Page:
First, in the last post I did on the 12th (you can read it by clicking here), I had mentioned a chilly period between April 23-25.  That time is here and indeed there is some chilly air.  There will likely be frost and a light freeze across the high plains late Saturday night and Sunday morning (23rd).  Then a quick warmup will ensue during the first part of the week.  I had also mentioned another possible period when there "could" be a freeze (with a low probability) for the 29th-May 3.  That is still on track for the high plains. The corn belt will likely see freezing temperatures.   Another "cold" period for the high plains will be during the second week of May but most likely NOT freezing, just below normal temps.

During this past 10 days there have been several weather systems that brought substantial rains to the high plains, but there were also areas that have missed out on much of the rain.  Here is a map of precipitation ending yesterday (Friday) morning and DOES NOT include what fell during the day Friday:

Looking at the satellite image from early this morning,

the system that brought the rains to Kansas had shifted into the Mississippi Valley and was moving away.  High pressure will bring the chance for that frost/freeze this Saturday night.  The red L on the left hand side of the satellite map was a strong storm that will weaken as it moves into the northern Rockies.  The flow aloft will increase and become more westerly which will promote windy and warm weather by Monday and Tuesday.  Any chance for additional thunderstorms this next week will be dependent on how quickly gulf moisture can return into the high plains.  There is some chance that the high plains will be on the "cold" side of additional systems this next week so that the severe weather threat will be farther east.  It looks like at least some precipitation will be possible across western Kansas but I'm not confident at this point since a lot of development has to take place.  Here is the outlook from the Weather Prediction Center through the end of this next week.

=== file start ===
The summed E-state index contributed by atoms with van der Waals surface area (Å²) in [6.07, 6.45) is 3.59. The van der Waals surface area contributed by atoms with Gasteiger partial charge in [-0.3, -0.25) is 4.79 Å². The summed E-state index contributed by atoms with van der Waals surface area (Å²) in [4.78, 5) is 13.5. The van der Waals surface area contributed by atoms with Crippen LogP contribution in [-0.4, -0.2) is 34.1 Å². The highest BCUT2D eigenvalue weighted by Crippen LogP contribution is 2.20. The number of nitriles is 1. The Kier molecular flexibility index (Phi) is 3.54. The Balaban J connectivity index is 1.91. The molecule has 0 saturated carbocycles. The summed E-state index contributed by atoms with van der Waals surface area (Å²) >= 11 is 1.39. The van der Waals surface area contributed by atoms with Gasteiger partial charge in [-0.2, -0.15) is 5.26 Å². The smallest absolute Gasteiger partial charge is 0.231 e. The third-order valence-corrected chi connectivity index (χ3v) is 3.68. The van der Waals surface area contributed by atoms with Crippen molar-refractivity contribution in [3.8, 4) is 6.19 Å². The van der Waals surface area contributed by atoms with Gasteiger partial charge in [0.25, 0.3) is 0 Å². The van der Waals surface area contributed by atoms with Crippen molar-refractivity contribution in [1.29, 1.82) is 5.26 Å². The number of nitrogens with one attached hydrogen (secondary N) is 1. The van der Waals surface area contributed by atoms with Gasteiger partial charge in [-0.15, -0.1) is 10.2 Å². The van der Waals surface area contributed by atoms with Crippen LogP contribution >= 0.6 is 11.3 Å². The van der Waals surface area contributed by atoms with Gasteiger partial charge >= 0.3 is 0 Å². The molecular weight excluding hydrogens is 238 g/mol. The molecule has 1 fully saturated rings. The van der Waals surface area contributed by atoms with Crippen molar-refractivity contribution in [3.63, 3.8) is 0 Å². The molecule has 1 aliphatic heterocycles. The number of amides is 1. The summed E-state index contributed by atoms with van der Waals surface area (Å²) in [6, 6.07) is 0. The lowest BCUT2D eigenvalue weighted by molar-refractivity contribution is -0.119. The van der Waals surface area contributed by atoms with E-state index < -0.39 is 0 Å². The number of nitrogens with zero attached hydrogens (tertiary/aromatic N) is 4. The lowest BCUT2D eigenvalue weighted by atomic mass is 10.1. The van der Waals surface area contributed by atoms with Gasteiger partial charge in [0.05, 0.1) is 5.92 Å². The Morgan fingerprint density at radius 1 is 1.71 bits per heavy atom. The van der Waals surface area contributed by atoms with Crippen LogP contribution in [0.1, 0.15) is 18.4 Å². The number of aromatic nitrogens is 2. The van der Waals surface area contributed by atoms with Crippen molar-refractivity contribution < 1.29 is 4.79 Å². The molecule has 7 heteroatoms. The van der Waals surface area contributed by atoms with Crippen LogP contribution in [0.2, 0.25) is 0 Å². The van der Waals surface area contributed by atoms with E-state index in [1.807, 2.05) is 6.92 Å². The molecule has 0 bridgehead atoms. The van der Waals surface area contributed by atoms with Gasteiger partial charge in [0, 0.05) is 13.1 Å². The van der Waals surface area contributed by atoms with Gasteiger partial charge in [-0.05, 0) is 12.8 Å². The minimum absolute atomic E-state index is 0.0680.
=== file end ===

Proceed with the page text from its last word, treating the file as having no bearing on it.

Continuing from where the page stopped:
Looking further ahead, I still don't have a really good feel for the spring/summer outlook.  I'm leaning slightly on the favorable side for the high plains (NOT west Texas) as far as periodic precipitation and not quite as hot as I thought it could be.  I'll try and nail that down soon.  As far as the corn belt, I still feel that there will NOT be a drought and precipitation should be favorable during the growing season.

Here is the current drought monitor map:

And here is the outlook through July 31 from the Climate Prediction Center:

Wow, that is being optimistic (except the southeast U.S.)!  I'm not saying that it is wrong at this point, but wow!

I'll do my best to update on Wednesday.  If I can't get it done on Wednesday, the next post won't be until May 1.  If only I was retired....